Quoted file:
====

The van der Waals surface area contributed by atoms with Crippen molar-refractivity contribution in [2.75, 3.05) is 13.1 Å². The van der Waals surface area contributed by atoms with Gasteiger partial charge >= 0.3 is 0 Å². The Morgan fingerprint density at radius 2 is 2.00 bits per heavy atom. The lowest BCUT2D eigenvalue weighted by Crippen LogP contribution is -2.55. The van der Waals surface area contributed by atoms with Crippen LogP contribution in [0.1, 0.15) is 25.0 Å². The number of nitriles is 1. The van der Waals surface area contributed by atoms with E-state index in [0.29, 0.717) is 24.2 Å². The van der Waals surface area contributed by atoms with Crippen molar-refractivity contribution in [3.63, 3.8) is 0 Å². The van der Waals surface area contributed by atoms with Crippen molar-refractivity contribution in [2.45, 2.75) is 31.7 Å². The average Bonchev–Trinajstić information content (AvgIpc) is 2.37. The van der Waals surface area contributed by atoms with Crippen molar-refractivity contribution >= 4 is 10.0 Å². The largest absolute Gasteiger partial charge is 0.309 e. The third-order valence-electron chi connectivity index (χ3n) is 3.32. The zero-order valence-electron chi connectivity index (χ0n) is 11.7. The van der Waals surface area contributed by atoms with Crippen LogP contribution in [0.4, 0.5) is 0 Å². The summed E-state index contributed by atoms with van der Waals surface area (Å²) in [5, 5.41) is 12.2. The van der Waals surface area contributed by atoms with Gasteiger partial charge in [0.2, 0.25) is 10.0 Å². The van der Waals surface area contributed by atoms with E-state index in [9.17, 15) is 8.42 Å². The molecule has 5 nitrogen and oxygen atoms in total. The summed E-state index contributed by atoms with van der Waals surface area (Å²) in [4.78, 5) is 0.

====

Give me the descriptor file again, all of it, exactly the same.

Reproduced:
The van der Waals surface area contributed by atoms with Crippen molar-refractivity contribution in [2.75, 3.05) is 13.1 Å². The van der Waals surface area contributed by atoms with Gasteiger partial charge >= 0.3 is 0 Å². The Morgan fingerprint density at radius 2 is 2.00 bits per heavy atom. The lowest BCUT2D eigenvalue weighted by Crippen LogP contribution is -2.55. The van der Waals surface area contributed by atoms with Crippen LogP contribution in [0.1, 0.15) is 25.0 Å². The number of nitriles is 1. The van der Waals surface area contributed by atoms with E-state index in [0.29, 0.717) is 24.2 Å². The van der Waals surface area contributed by atoms with Crippen molar-refractivity contribution in [3.63, 3.8) is 0 Å². The van der Waals surface area contributed by atoms with Crippen molar-refractivity contribution in [2.45, 2.75) is 31.7 Å². The average Bonchev–Trinajstić information content (AvgIpc) is 2.37. The van der Waals surface area contributed by atoms with Crippen molar-refractivity contribution >= 4 is 10.0 Å². The largest absolute Gasteiger partial charge is 0.309 e. The third-order valence-electron chi connectivity index (χ3n) is 3.32. The zero-order valence-electron chi connectivity index (χ0n) is 11.7. The van der Waals surface area contributed by atoms with Crippen LogP contribution in [0.4, 0.5) is 0 Å². The summed E-state index contributed by atoms with van der Waals surface area (Å²) in [5, 5.41) is 12.2. The van der Waals surface area contributed by atoms with Gasteiger partial charge in [0.2, 0.25) is 10.0 Å². The van der Waals surface area contributed by atoms with E-state index in [9.17, 15) is 8.42 Å². The molecule has 5 nitrogen and oxygen atoms in total. The summed E-state index contributed by atoms with van der Waals surface area (Å²) in [4.78, 5) is 0.